5:38 p.m.: On the east side of I-87, the trail turned north for 0.2 miles, following the unmaintained Arden Road. The trail then turned east, climbing Green Pond Mountain. I continued on the unblazed Arden Road for about 100′, as the map showed “Road Monument 1894.” Well, here it is: “This road was built in 1894 by E.H. Harriman to show the advantages of level roads in hilly countries.” Well, duh! I think I literally said that. What’s stupider, a bridge that is labeled “BRIDGE,” or building a road to show the advantages of level roads in hilly countries? Was that the first level road built in a hilly country in the history of humanity? I would have thought that the Romans or Mayans would have done something like that.
I knew that I still had plenty of sunlight left, but I was feeling a little tired, so I considered continuing along the level Arden Road for 0.85 miles, rather than following the Nurian trail up the hilly country, which would add about 0.6 miles and some elevation to the hike. I would not normally follow an unblazed and unmaintained trail, but as the map showed Arden Road continuing to run just to the east of I-87, I wasn’t worried about getting lost. However, after walking about another 100′ to the north, I saw that the “road” was blocked by tall vegetation. I had no choice but to backtrack 200′ and follow the Nurian trail uphill, climbing from about 500′ elevation to 800′ elevation.
The white-blazed Nurian trail finally hit level ground, turning northeast, then running along a woods road.
6:11 p.m.: After following the Nurian trail from Arden Road for a mile, it turned toward the east, but I instead continued toward the north, on the red-blazed Stahahe Brook trail.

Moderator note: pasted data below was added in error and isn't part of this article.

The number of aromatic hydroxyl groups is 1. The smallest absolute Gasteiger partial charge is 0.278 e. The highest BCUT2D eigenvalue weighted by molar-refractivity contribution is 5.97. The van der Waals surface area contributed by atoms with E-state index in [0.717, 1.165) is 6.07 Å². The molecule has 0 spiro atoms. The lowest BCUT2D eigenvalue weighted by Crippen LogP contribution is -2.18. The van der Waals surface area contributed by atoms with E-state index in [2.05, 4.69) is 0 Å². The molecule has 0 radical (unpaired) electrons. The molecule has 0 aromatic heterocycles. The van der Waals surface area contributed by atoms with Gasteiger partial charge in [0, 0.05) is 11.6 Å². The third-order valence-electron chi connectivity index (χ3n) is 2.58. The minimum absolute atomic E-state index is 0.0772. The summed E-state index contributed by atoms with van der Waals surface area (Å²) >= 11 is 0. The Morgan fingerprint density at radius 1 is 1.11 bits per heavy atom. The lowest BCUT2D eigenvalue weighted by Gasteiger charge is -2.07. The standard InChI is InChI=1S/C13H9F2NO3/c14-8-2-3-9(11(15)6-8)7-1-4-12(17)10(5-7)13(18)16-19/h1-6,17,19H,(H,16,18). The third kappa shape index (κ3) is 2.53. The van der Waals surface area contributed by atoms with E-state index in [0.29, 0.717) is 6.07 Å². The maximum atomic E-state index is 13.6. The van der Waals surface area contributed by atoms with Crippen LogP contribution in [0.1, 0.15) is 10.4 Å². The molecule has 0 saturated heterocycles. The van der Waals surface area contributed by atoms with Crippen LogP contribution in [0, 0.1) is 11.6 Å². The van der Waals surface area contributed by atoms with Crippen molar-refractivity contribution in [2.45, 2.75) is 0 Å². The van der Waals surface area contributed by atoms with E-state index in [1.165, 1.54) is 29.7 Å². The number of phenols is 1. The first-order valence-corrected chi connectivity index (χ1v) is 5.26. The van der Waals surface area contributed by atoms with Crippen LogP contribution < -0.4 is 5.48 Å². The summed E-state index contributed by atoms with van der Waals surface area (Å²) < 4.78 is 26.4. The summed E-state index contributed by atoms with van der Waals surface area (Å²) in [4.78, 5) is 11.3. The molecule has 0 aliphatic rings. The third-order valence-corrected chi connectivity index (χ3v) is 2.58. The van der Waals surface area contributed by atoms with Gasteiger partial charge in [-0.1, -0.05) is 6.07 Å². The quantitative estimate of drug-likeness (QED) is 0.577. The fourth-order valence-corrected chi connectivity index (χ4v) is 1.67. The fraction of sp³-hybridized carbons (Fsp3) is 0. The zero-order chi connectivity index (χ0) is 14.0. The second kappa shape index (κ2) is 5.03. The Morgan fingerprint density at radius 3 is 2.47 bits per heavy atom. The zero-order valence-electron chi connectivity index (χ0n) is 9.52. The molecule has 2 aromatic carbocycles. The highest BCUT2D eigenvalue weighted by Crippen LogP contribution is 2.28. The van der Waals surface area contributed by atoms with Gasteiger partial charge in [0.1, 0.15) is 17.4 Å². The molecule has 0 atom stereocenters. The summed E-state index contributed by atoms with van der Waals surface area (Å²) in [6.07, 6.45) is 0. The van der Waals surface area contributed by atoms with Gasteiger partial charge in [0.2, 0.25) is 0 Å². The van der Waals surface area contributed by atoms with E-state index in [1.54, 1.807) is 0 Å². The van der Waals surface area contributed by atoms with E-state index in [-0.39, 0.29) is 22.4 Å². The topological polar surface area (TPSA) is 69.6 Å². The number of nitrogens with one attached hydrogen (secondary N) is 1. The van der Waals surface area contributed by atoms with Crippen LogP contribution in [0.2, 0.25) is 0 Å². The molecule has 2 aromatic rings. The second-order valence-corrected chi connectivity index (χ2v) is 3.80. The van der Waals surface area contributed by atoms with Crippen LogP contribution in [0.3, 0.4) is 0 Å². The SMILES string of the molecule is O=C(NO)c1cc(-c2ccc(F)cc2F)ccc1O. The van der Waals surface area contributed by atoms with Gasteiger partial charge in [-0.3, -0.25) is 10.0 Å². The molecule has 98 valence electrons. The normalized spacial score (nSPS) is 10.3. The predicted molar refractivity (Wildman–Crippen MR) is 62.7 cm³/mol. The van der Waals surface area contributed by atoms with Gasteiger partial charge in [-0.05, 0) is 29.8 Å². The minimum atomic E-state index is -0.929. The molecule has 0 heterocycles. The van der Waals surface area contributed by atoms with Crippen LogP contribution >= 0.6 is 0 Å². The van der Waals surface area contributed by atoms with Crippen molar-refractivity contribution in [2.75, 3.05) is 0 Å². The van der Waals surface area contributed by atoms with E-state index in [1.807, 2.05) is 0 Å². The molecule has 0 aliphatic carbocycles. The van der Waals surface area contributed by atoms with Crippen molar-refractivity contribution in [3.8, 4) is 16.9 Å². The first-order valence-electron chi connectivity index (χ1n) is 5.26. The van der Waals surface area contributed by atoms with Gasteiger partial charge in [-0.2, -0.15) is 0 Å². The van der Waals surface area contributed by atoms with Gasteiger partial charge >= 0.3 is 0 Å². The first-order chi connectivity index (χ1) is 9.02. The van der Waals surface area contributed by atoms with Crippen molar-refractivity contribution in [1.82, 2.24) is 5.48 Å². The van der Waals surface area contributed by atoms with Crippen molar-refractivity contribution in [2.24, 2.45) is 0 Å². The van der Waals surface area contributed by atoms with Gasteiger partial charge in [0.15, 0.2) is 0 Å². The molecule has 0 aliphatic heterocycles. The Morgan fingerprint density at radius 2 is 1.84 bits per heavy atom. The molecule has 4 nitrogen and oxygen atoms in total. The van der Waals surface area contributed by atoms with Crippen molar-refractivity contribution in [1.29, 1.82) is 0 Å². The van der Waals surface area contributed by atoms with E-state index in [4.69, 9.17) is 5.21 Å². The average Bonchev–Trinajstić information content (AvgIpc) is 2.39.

6:19 p.m.: The Stahahe Brook trail crossed the Stahahe Brook. At one point, I spotted a deer grazing in the middle of the trail, but she moved off before I could get very close.
The trail ended after 0.8 miles, and continued heading northeast as the Arden-Surebridge trail.
6:29 p.m.: The trail ran alongside a fence to the left. Both sides of the fence are in Harriman, so why is there a fence there? Is it a remnant from when it was private land? Harriman has been state land since 1910 and I doubt the fence has been there a century. Maybe parts of Harriman were added later? Anyway, the fence bothered me, because I spotted a tiny fawn on the other side, and when I tried to take a photo of her, my camera focused on the nearby wire instead of on the fawn. I tried switching into manual focus and couldn’t get the mode to work.
I found a better spot where I could photograph through the wire, but the fawn had moved off a bit by then. In the past, I have only seen such tiny fawns in close proximity to their mothers. I didn’t see her.
After 0.4 miles, the trail returned me to the Elk Pen, where I had parked. So I estimate that this was a 7 mile hike, with a good scramble, and it took me a little over 4 hours.